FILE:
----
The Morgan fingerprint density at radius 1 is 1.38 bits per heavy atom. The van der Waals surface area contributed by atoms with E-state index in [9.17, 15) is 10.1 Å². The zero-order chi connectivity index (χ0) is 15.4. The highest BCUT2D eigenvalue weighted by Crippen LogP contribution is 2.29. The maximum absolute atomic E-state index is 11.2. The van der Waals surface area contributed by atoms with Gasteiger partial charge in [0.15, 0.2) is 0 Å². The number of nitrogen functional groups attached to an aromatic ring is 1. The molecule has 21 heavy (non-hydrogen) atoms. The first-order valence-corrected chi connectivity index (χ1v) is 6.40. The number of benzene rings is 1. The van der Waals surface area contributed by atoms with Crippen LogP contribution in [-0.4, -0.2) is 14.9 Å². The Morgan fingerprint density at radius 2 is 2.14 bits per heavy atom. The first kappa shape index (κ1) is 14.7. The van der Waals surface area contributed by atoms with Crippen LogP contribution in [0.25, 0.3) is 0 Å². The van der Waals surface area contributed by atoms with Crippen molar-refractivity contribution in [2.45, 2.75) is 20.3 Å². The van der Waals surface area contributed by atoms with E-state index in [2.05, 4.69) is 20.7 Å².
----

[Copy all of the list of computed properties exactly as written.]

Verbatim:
The Morgan fingerprint density at radius 1 is 1.38 bits per heavy atom. The van der Waals surface area contributed by atoms with E-state index in [9.17, 15) is 10.1 Å². The zero-order chi connectivity index (χ0) is 15.4. The highest BCUT2D eigenvalue weighted by Crippen LogP contribution is 2.29. The maximum absolute atomic E-state index is 11.2. The van der Waals surface area contributed by atoms with Gasteiger partial charge in [0.15, 0.2) is 0 Å². The number of nitrogen functional groups attached to an aromatic ring is 1. The molecule has 21 heavy (non-hydrogen) atoms. The first-order valence-corrected chi connectivity index (χ1v) is 6.40. The number of benzene rings is 1. The van der Waals surface area contributed by atoms with Crippen LogP contribution in [-0.4, -0.2) is 14.9 Å². The Morgan fingerprint density at radius 2 is 2.14 bits per heavy atom. The first kappa shape index (κ1) is 14.7. The van der Waals surface area contributed by atoms with Crippen LogP contribution in [0.25, 0.3) is 0 Å². The van der Waals surface area contributed by atoms with Crippen molar-refractivity contribution in [2.45, 2.75) is 20.3 Å². The van der Waals surface area contributed by atoms with E-state index in [2.05, 4.69) is 20.7 Å².